The year-long feud in 2014 started just before midnight with a flurry of bullets.
Behind a closed door at 1501 E. 50th St., 13-year-old Deontrey Southers asked who was outside that Martin Luther King Jr. Day. The knocker replied with gunshots, and the teenager died with bullets in his chest.
About two weeks later, 22-year-old Quadarius "Oodie" Bowling was shot in the hip on 35th Street. Days later, two men pumped four rounds into 38-year-old Tommy Hubbard from a dark-colored vehicle on North Terrace near Germantown Road. The gunmen sped away unrecognized.relatedarticlethumb
All of those men are validated or associated members of the Athens Park Bloods and Bounty Hunter Bloods street gangs in Chattanooga, police said. And the flow of violence between them in 2014 may provide a window of understanding into a pending murder case here in Hamilton County Criminal Court.
Prosecutors want to introduce evidence of gang affiliation in the April trial of Cortez Sims, who faces three counts of attempted first-degree murder, two counts of employing a firearm with a deadly weapon, and one count of first-degree murder in connection with a Jan. 7, 2015, shooting at College Hill Courts. That night, authorities say, Sims burst into the apartment and opened fire on Marcell Christopher, Bianca Horton and her then 1-year-old child, Zoie. The onslaught killed a fourth bystander, Talitha Bowman, 20.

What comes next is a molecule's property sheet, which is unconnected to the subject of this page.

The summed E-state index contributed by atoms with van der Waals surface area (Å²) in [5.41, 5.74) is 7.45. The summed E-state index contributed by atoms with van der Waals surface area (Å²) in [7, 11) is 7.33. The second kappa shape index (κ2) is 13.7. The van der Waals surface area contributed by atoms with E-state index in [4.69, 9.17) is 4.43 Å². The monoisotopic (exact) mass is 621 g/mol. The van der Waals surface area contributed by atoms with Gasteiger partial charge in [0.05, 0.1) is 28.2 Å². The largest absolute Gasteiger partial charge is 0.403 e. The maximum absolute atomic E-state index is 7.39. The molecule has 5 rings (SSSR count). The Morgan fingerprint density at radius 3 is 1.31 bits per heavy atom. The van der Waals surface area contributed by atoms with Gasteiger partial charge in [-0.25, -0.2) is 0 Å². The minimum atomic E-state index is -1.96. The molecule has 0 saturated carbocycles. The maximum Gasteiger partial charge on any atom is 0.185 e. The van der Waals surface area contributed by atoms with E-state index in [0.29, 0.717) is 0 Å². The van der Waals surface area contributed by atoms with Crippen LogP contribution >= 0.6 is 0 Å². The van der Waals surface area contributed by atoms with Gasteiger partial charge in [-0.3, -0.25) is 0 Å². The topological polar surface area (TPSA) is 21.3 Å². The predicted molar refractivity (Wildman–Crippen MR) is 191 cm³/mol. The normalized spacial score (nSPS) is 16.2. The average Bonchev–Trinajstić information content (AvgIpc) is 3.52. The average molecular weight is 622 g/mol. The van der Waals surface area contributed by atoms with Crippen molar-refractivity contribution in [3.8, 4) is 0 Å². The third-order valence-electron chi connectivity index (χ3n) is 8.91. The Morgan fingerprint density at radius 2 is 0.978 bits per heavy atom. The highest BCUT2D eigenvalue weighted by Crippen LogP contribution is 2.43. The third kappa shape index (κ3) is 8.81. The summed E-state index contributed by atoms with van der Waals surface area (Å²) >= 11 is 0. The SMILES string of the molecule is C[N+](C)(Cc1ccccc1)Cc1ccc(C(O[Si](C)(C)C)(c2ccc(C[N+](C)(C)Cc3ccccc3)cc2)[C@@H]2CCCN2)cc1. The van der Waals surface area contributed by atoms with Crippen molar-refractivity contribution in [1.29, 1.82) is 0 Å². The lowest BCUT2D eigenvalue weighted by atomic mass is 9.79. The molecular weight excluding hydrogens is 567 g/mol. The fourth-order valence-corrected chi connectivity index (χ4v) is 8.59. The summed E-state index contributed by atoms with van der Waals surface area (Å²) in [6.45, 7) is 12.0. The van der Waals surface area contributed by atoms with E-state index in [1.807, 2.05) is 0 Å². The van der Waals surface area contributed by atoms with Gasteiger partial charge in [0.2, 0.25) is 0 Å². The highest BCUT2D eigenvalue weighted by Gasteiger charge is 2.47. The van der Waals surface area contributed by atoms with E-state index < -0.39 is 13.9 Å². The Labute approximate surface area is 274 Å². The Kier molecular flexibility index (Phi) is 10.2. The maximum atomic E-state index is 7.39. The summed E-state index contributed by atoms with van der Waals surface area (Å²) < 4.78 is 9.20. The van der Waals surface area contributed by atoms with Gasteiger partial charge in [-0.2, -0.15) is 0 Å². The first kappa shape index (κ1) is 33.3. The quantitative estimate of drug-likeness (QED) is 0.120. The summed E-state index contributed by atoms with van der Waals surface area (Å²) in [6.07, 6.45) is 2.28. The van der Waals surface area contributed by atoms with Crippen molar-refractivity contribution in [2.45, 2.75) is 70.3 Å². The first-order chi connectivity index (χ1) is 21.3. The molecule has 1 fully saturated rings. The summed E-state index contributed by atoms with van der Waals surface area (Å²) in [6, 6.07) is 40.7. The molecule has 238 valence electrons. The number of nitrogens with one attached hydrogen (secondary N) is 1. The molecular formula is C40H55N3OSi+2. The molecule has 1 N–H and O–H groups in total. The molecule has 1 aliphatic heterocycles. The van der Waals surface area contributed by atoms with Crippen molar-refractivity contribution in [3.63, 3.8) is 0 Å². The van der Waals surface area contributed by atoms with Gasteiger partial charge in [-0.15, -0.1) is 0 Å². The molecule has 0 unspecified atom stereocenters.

But Sims, a member of the Athens Park Bloods, may have been targeting Christopher because of his rival gang affiliation, Executive Assistant District Attorney Lance Pope wrote in a motion last week.
"Evidence that this murder is gang-related tends to establish that Cortez Sims acted with premeditation in selecting his target based on Christopher's respective affiliation with the Bounty Hunter Bloods," Pope said.
Sims' defense attorneys countered they need more time to investigate the claims, having only received them this week. Criminal Court Judge Barry Steelman said Thursday he will hear arguments March 27 on whether jurors should learn about the gang affiliations.
The feud, Pope said, involves "at least two murders and multiple shootings during that year." And court records show police believed Sims, then a minor, was at the heart of the fusillade.
Just before 1 a.m. on Feb. 24, 2014, police arrived at 5610 Pinelawn Ave. in Brainerd, where then 38-year-old Chenika Toney had been shot in the hip inside her residence. Toney told police she didn't know who shot her.
"Chenika Toney is the mother of Cortez Sims," Pope wrote.
Chattanooga police detectives honed in on her son a few months later, sitting him down for a 21-minute interview on June 24, 2014, to discuss "pending homicide and shooting investigations" inside the service center.
He was not arrested that night. And it's unclear how many shootings police thought Sims was involved in.
"[Since] this case against Cortez Sims is ongoing, I feel any information concerning current or past investigations would not be prudent to release as it may have an impact on the prosecution of the defendant," police spokesman Rob Simmons said Thursday.
But 20 minutes into the new year, officers found Deoaunte Dean, a fellow Athens Park Blood, shot to death inside a home on Dorris Street on Jan. 1, 2015, records show. Police haven't made an arrest in his case yet.
Six days later, they say, Sims burst into the College Hill Courts apartment.
Contact staff writer Zack Peterson at email@example.com or 423-757-6347. Follow him on Twitter @zackpeterson918.